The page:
proprietary standards, such as those promulgated by the American Conference of Governmental Industrial Hygienists;" and in various standards promulgated by the Manufacturing Chemists Association and the Associated General Contractors.I2 There was general agreement that these standards should not be ignored but rather that they should be reviewed, modified and codified wherever practical. Thus, the task of designing a viable health and safety act required development of procedures for: promulgating and enforcing standards, researching unexplored areas of concern, inspecting working conditions, and educating employers and employees as to what the new standards are and how to comply with them. There was general recognition that resolution of these matters would be a slow step-by-step process and that the resultant legislation would pervade all areas of occupational health and safety. " It is unfortunate that this broad agreement has been obscured by the controversy surrounding a few contested issues.
OSHA IN THE 91ST CONGRESS
The House Select Labor Subcommittee held 15 days of hearings during 1969 on the O'Hara bill, 27 and the Senate took an additional 12 days of testimony in 1969 and early 1970. The Administration was represented at the House hearings by Secretary of Labor George P. Shultz and the Assistant Secretary of Health, Education and Welfare (HEW) for Health and Scientific Affairs, Dr. Roger 0. Egeberg. Business, labor, and interested members of Congress were well represented by the numerous public witnesses who also testified.2 standards on safety and related subjects are available by contacting Managing Director, American Nat'l Standards Inst., 1430 Broadway, New York, N.Y. 10018. 1 E.g., NATIONAL FIRE PROTECTION ASS'N, NATIONAL FIRE CODES (No. 30, 1969). Individual codes, standards, and practices also are available in pamphlet form; Director, Nat'l Fire Protection Ass'n, 60 Batterymarch St., Boston, Mass. 02110. 24 E.g., AMERICAN INDUSTRIAL HYGIENE ASS'N, HYGENIC GUIDE SERIES, 14125 Prevost, Detroit 27, Mich. 25 E.g., MANUFACTURING CHEMISTS' ASS'N, SAFETY GUIDELINES, 1825 Conn. Ave., N.W., Washington, D.C. 4 Especially in the health area, it was understood that considerable research and study would be necessary in order to develop standards. H.R. 3809, 91st Cong., 1st Sess. (1969). 115 CONG. REC. D446, D457 (1969).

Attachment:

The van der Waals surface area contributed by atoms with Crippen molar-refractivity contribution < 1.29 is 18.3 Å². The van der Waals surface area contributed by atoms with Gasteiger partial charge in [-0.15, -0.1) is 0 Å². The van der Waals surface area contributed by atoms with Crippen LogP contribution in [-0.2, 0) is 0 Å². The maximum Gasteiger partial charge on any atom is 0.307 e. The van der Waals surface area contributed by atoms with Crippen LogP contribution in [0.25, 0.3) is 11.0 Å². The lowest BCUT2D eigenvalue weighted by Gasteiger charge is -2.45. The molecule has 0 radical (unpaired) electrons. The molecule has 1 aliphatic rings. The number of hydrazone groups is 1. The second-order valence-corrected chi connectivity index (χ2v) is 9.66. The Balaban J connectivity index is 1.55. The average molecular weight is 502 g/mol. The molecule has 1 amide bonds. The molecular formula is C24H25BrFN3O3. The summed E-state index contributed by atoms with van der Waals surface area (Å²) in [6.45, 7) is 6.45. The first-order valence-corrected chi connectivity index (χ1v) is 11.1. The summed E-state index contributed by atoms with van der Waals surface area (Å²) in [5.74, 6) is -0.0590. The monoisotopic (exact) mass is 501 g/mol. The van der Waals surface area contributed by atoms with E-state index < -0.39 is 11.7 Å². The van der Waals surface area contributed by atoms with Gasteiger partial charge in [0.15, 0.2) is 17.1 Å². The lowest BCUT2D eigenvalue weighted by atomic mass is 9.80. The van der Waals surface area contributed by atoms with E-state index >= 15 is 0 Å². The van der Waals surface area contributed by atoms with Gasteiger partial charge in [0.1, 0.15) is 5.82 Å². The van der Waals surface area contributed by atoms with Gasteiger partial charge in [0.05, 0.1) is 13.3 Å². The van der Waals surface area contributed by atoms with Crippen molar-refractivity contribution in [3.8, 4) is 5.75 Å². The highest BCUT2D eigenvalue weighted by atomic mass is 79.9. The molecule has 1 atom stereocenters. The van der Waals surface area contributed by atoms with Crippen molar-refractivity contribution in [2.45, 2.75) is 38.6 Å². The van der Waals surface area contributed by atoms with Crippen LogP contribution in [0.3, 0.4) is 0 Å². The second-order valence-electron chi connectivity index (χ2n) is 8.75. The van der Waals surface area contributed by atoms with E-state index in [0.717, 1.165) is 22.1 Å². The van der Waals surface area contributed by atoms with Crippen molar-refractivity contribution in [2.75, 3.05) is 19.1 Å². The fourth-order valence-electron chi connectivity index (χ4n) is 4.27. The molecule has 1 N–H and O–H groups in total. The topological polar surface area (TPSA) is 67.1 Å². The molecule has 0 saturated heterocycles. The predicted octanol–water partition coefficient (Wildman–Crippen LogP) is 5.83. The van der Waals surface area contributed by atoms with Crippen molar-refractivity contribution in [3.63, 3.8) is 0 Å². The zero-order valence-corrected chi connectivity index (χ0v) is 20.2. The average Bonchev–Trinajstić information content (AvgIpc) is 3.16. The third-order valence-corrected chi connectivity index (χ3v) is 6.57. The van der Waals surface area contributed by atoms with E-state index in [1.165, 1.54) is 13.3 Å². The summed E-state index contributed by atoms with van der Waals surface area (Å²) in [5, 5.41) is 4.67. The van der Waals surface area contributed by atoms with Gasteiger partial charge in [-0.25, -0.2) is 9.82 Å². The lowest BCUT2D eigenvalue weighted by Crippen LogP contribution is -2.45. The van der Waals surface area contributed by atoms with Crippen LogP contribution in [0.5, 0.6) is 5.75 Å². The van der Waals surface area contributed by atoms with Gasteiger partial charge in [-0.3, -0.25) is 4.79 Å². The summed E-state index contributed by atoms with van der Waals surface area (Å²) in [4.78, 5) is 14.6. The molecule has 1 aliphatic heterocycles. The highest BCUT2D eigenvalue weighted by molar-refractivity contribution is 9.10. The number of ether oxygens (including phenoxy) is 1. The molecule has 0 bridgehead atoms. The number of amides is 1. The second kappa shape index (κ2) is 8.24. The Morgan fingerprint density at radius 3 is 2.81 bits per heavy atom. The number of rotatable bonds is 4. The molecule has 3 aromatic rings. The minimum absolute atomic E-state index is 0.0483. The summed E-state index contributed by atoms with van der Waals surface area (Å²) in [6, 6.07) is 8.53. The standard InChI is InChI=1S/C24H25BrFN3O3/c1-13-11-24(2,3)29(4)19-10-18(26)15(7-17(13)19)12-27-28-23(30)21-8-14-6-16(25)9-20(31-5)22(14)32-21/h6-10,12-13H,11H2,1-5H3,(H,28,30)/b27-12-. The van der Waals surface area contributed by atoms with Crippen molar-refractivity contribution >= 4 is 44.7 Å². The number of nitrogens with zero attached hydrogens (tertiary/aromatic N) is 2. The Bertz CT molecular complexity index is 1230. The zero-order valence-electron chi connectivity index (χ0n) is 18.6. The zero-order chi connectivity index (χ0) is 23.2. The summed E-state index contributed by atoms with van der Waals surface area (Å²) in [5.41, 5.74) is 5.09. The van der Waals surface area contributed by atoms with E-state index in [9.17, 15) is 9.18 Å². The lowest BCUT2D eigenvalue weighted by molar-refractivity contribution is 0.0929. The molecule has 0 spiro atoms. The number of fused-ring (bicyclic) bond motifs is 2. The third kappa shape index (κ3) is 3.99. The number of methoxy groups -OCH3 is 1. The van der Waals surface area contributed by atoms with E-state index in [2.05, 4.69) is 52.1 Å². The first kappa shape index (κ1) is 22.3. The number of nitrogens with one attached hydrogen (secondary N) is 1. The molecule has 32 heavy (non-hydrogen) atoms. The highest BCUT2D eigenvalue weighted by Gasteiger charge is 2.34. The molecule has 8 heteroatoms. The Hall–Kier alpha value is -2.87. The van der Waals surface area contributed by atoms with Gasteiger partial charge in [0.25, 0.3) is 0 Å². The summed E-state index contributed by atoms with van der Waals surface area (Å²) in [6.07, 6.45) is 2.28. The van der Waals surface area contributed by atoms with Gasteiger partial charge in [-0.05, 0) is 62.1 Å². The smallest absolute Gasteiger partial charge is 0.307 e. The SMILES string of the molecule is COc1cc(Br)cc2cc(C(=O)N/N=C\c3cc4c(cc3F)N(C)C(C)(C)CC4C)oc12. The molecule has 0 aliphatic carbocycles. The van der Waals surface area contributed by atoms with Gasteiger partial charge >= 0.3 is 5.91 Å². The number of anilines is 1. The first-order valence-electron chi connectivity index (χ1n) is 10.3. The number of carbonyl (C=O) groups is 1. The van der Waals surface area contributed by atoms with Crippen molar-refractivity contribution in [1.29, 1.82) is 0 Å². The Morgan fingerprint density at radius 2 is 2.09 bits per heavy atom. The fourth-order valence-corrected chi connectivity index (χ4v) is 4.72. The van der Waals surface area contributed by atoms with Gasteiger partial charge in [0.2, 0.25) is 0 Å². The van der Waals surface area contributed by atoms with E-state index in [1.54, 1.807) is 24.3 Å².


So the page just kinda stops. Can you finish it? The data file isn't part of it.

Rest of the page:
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With this extensive testimony and Congressman O'Hara's bill as a starting point, early in 1970 the Select Subcommittee undertook to draft a "clean" bill. Subcommittee Chairman Daniels' proposal was redrafted seven times before it was submitted to the subcommittee for consideration. With strong labor support, the Democratic members of the subcommittee approved this seventh draft and the full committee prepared to take it under consideration. As noted, the Daniels bill differed substantially from the Administration's proposal. The Republican members of the subcommittee proposed amendments which were intended to narrow the differences in favor of the Administration, but their efforts were rejected, often on straight-line party votes. This was interpreted by the Republican members of the subcommittee as an "unwillingness to compromise," and in protest, they boycotted the final meeting of the subcommittee. H.R. 16785, commonly referred to as the Daniels bill, was finally reported out by the subcommittee, and on March 19 it was taken up by the full committee despite the minority's boycott. The minority's hopes for a compromise temporarily were buoyed when Congressman William Steiger of Wisconsin submitted a further revision of the Administration bill to the full committee. This measure was also defeated, and the committee sessions were suspended until June to provide additional time for attempts to strike a compromise. Not satisfied with these efforts, the minority absented itself from the next scheduled meeting of the full committee on June 3. In a final effort to reach agreement before taking a bill to the floor, the minority members, with help from the Labor Department and Democrats Hathaway of Maine and Burton of California, produced yet another revision. This proposal would have created an Occupational Safety and Health Court, not unlike the Tax Court, with powers to exercise jurdisdiction over violation issues. This proposal, too, was defeated by the full committee, and H.R. 16785 was reported on June 13. Twelve of' the 15 Republican members of the committee expressed their nonacquiescence in their statement of Minority Views on H.R. 16785. In addition to stating that they felt the majority's willingness to compromise was purely "illusory," they found H.R. 16785